The Double, by Jose Saramago

by Robert A. Parker

Saramago remains an intriguing and distinctive author. He is distinctive because of his style, even in translation, a style in which his paragraphs are pages long, with much in each paragraph being an exchange of dialogue between two characters. And yet one is seldom confused about who is talking, primarily because even when the dialogue is separated only by commas, the responding dialogue always begins with a capital letter. And even more, because the succeeding dialogue is a true response—as the perspective, the angle of view, changes.

It is a unique style, and one wonders what prompted it originally. Surely it was not that a new paragraph as each person speaks would require more space and therefore more paper to be bought by the publisher. In any event, his style is unlike that of any other author I know. And yet it is a pleasure to read. It is also a challenge, but one reward is the pleasure in knowing one is following the dialogue. Another pleasure is in certain exchanges, such as with the main character’s own conscience. And still another, I must admit, stems from occasional humorous remarks by the author, as well as his directly addressing the reader, suggesting what fools these mortals of his might be.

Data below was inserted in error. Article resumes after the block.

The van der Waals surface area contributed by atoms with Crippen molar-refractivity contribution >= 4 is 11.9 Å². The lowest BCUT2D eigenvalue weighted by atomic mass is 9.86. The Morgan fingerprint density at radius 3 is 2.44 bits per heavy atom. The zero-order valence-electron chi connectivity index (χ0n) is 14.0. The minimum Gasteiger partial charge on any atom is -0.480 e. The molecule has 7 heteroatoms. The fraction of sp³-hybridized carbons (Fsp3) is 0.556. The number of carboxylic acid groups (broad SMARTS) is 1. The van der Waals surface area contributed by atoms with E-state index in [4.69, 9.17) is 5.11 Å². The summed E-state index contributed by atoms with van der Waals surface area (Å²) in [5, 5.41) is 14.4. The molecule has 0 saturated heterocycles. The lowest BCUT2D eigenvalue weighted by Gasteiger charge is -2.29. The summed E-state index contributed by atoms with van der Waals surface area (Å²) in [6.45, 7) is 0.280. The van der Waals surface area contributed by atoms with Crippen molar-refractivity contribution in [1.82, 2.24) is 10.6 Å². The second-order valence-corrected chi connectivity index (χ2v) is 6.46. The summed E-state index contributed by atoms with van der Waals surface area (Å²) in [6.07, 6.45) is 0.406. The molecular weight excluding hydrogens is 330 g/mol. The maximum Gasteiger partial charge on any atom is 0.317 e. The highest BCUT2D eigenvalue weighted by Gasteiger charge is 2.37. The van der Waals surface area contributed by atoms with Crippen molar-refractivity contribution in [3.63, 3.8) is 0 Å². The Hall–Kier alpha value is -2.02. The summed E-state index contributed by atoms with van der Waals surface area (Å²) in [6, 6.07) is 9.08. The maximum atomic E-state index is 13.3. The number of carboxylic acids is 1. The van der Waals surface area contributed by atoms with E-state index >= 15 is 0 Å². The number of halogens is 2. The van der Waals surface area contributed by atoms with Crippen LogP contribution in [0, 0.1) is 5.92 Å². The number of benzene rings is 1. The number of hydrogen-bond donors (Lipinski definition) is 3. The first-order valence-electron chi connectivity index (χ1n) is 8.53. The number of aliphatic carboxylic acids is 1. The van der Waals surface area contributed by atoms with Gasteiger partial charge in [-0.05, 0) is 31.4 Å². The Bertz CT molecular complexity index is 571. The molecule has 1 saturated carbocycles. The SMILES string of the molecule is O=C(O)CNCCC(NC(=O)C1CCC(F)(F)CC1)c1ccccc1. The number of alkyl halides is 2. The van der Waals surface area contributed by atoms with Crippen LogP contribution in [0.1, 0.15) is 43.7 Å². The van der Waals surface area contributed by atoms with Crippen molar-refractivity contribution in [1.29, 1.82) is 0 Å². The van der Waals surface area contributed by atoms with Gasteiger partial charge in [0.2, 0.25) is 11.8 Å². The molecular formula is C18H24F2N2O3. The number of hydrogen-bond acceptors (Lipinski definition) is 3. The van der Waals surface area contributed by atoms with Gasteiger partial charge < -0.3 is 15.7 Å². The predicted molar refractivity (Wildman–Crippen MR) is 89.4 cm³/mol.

But what about the story being told in this style in this 2002 work? One senses that for each of his novels, Saramago tries to identify a human situation, and then stretch it to a logical but extreme depth that reveals something of human nature or human society. He looks at a normal situation, and then asks, “what if…?” In this novel, however, I feel that he has stretched his template too far.

The hero, Tertuliano Maximo Alfonso, a bored high school history teacher, rents, for diversion, a recommended movie. Tertuliano then wakes in the middle of the night, discovers his movie being replayed on his VCR, and becomes aware of a scene he had missed, in which a minor actor in a hotel desk scene is his exact duplicate, his double. It is a moment of surrealism to introduce a surrealistic possibility. But what follows is on a naturalistic level, such as Tertuliano’s convoluted search for the actor who plays the hotel clerk, whose real name turns out to be Antonio Claro; his fear to tell anyone, even his mother and his girl friend Maria da Paz, that such a twin exists; and then, after long indecision, his interaction with, first, the actor’s wife and then with the actor himself. And from there, the author stretches subsequent events step by step, almost to the breaking point.

Indeed, the climax became for me the breaking point. Even early on, I sensed the author was playing with his audience, as he doubled up the complexity of Tertuliano’s situation. But the real breaking point was not the teacher debating with himself: how will he handle the situation? Nor his decision not to tell his girl friend or his mother of this duplicate. And not when the two men communicate, first by phone, then by mail. It was the attempted double twist of the ending. Because it revealed the author was not exploring in this novel the ramifications of more significant shifts in what humans take for granted, such as that we shall die or that we shall not lose our sight. It was because he was exploring a personal situation, a subject less profound and less significant than the premises of his earlier novels.